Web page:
In the worlds of broadcast and print media, audience figures matter. Their impact on advertising revenues, share price and, from a PR point of view, campaign evaluation should not be underestimated.
However, the validity of these figures has long been debated and recent stats released by Broadcasters Audience Research Board (Barb) have once again thrown the issue into sharp focus.
Let’s consider London Live, the capital’s new TV channel launched with a great fanfare at the end of March. Barb’s figures show that on eight separate occasions, the channel’s breakfast show, Wake Up London, which runs from 6am to 9am on weekdays, broadcast for one full hour to no measurable audience.
Have Londoners turned their back on London Live? Not so. There have long been concerns about the industry-agreed management system. Consider this: Barb uses a panel of 5000 TV-owning households which seeks to be representative through sample audiences weighted according to age and ethnicity. Therefore, when drilling down to an audience for a specific local area, the numbers are bound to be small. This problem is only compounded when the TV outlet is aimed at a particular demographic – 16 to 34 year olds in the case of London Live. This means that Barb can potentially record zero viewership for programmes that in fact attract a healthy audience among their target market.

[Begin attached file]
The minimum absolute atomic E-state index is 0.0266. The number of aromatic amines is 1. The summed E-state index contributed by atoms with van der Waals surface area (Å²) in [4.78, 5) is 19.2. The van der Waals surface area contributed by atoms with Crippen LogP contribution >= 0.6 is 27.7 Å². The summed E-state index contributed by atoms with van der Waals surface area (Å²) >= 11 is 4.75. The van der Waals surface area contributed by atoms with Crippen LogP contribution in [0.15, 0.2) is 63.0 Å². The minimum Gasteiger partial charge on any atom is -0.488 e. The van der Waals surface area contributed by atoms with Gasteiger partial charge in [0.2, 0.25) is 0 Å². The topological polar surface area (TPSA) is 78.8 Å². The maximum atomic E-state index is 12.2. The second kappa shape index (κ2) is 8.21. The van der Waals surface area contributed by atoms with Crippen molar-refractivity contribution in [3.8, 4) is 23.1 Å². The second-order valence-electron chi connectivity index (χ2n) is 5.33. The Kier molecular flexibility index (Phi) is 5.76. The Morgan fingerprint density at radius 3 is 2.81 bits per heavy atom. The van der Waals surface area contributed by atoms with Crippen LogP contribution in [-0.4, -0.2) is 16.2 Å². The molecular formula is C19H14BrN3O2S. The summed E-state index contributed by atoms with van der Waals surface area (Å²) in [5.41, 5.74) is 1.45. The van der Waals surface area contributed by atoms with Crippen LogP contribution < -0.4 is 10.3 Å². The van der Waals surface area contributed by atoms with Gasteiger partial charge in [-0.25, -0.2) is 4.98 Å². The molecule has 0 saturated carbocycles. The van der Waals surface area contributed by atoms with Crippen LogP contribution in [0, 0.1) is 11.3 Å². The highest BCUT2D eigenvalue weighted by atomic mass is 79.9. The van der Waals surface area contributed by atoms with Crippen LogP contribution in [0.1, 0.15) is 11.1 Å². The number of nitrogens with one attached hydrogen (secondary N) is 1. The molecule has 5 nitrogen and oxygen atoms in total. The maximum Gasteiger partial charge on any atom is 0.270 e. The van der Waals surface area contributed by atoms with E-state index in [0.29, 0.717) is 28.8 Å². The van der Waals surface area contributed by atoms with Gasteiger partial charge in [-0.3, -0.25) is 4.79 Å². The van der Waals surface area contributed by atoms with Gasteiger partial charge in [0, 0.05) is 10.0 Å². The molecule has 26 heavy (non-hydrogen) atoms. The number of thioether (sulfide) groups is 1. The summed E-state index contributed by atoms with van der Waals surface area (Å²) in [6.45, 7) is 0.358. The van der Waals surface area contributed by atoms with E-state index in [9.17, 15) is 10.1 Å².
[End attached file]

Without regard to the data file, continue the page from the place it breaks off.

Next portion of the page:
It’s not only broadcast media that faces this challenge. Many newspaper and magazine titles risk being attributed with unrepresentative figures because audience measurement systems are failing to keep pace with the demands of digital developments. Some systems take into account only printed copies, not content accessed via desktop, table or smartphone.
Given that many people are now consuming media digitally via a variety of devices, surely a system needs to be in place to evaluate and do justice to the growing number of readers who prefer to read in digital rather than in print?
Media outlets risk being seriously devalued because truly accurate and representative measurement systems are not in place. There is an immediate need for more sophisticated methodology to be introduced in order to deliver the accurate stats that the media sector – journalists, publishers, advertisers and PRs alike – really require.